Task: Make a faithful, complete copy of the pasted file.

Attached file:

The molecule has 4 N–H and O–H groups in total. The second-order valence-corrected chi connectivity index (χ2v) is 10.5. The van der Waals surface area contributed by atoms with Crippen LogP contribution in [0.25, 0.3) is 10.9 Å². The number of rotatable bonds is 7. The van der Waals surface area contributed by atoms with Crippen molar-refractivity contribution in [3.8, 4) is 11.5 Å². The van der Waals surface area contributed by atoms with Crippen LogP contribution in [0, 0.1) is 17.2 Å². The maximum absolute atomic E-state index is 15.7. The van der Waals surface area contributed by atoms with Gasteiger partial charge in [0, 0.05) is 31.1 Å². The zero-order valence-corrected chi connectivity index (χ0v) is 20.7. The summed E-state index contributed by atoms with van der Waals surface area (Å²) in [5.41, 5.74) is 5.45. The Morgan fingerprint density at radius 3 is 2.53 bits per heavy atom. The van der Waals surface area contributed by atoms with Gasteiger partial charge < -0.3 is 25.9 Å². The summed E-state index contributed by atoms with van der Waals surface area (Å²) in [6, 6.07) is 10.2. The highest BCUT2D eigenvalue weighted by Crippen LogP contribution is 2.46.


The molecule has 4 N–H and O–H groups in total. The second-order valence-corrected chi connectivity index (χ2v) is 10.5. The van der Waals surface area contributed by atoms with Crippen LogP contribution in [0.25, 0.3) is 10.9 Å². The number of rotatable bonds is 7. The van der Waals surface area contributed by atoms with Crippen molar-refractivity contribution in [3.8, 4) is 11.5 Å². The van der Waals surface area contributed by atoms with Crippen LogP contribution in [0, 0.1) is 17.2 Å². The maximum absolute atomic E-state index is 15.7. The van der Waals surface area contributed by atoms with Gasteiger partial charge in [0, 0.05) is 31.1 Å². The zero-order valence-corrected chi connectivity index (χ0v) is 20.7. The summed E-state index contributed by atoms with van der Waals surface area (Å²) in [5.41, 5.74) is 5.45. The Morgan fingerprint density at radius 3 is 2.53 bits per heavy atom. The van der Waals surface area contributed by atoms with Gasteiger partial charge < -0.3 is 25.9 Å². The summed E-state index contributed by atoms with van der Waals surface area (Å²) in [6, 6.07) is 10.2. The highest BCUT2D eigenvalue weighted by Crippen LogP contribution is 2.46.